Updated: Jan 26, 2021
A writing prompt from Alex Hiam, author of the Silent Lee series
We all know that riding-for-a-fall feeling when someone says, “What could possibly go wrong?” (Uh, right. Haven’t you heard of Icarus?)
As writers, we often let our protagonists charge ahead, overconfident, riding for a fall, then help them struggle to recover. Now what? The idea behind this writing prompt is to pump up the plot by making something else go wrong. Something even worse than anything that’s happened before.
Take James Cameron’s screenplay fo the movie, The Titanic, as a working example. It’s about first-class passenger Rose, who is betrothed by her family to someone she doesn’t love and about to jump off the stern of the Titanic when she’s rescued by Jack, a third-class passenger. So the plot opens with something that is going very wrong: Rose’s life. Then more things go wrong. Cal, the spurned fiancé, gets Jack arrested. And we all know the REALLY big thing that’s looming over this plot: The ship is going to sink. But somehow, all this mayhem works and we end up feeling that the story is about love, life, and redemption, not just about the things that went wrong.
When we’re writing our own plots, we instinctively put our characters in harm’s way, in interpersonal conflicts, or both (like Cameron does). An opening chapter in which something goes wrong is a really great way to draw readers in. But sometimes the plot begins to feel a little short on momentum as we write subsequent scenes. This is where you want to think like James Cameron and ask yourself, “What else can possibly go wrong?”
Sink the ship. Send a hurricane bearing down on the protagonists’ town. Discover an old letter suggesting that two characters who have just fallen in love may be long lost siblings. Throw a new disaster into the plot and see how your characters deal with it!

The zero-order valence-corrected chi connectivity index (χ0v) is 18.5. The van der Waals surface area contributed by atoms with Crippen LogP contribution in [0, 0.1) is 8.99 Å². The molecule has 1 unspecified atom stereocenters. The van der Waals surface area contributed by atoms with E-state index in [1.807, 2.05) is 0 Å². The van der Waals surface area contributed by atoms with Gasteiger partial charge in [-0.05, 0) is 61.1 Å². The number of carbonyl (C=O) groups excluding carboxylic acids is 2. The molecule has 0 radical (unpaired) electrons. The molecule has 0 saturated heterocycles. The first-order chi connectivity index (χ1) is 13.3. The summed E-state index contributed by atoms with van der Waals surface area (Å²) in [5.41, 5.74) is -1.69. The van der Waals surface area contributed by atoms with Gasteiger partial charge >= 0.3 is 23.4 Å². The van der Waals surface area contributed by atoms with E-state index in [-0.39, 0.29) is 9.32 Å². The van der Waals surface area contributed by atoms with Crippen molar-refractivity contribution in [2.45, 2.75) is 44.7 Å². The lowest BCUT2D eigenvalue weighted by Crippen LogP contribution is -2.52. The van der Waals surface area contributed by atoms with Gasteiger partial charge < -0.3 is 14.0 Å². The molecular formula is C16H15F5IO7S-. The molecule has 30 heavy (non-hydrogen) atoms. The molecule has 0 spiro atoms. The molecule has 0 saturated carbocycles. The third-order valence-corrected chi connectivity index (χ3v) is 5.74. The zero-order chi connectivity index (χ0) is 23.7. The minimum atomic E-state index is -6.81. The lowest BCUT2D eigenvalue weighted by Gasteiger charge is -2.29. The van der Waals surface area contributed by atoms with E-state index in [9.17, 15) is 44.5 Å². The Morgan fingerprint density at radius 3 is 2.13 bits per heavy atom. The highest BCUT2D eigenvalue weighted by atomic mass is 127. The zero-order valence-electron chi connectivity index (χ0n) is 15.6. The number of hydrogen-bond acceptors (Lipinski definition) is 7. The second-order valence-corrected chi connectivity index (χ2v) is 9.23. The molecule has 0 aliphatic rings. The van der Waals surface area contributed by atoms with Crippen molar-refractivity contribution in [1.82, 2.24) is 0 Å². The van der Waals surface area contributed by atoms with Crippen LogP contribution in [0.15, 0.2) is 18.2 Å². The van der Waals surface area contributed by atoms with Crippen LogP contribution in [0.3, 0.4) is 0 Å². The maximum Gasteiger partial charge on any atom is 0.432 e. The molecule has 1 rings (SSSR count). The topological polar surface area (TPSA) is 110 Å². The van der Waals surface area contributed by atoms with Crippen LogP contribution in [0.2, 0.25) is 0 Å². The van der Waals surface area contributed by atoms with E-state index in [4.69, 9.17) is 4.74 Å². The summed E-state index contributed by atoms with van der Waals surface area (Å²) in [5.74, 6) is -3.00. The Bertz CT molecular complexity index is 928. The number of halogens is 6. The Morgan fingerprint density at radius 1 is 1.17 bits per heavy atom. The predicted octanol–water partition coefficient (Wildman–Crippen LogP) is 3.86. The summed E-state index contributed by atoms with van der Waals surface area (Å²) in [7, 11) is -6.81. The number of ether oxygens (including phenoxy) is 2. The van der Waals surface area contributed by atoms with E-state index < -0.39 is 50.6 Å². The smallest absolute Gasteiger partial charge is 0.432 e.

What could be worse than a witch with an oven? Your prompt:
Start with a well-known story in which something bad happens and pump it up with a new bad thing of your own invention. My suggestion: Hansel and Gretel lost in the forest, coming to a cottage and entering it—only to be captured and fattened for roasting by the witch who lives there.
Actually, the Hansel and Gretel plot is even worse than that. If you recall, it starts with a famine. Their father, a woodcutter, has remarried, and their stepmother talks him into abandoning them in the forest so she won’t have to share the limited food. It ends when the children trick the witch and she falls into her own oven. Then they find her hidden jewels and go back home, triumphant. Meanwhile, the evil stepmother has died, so (ignoring how they’re going to reconcile with the complicit father and get over their traumas) it’s a happy ending. But.. What else could go wrong?
Pick up the tale at a turning point in the plot—for instance, just before or after the witch goes into the oven, and add a new plot wrinkle. Write a scene in which something else goes wrong.
But here’s the thing about making things go wrong. They should be unexpected but not contrived. If the reader ends up thinking, why would a tree happen to fall through the roof and break Gretel’s leg just as she’s about to push the evil witch into the oven, then it’s not great plotting. Not unless you’ve set the story in the context of a major windstorm coming toward them; or you’ve had the woodcutter out felling trees, unaware that the witch’s cottage and his lost children are nearby.
This exercise takes a little more thought than just throwing some random disaster at the protagonists. Try to make the something that goes wrong an inevitable surprise, meaning that while we didn’t see it coming, once it arrives, we get it and it feels almost inevitable in hindsight.
Have fun writing! – Alex Hiam, author of Silent Lee and the Secret of the Side Door Key are available on Amazon.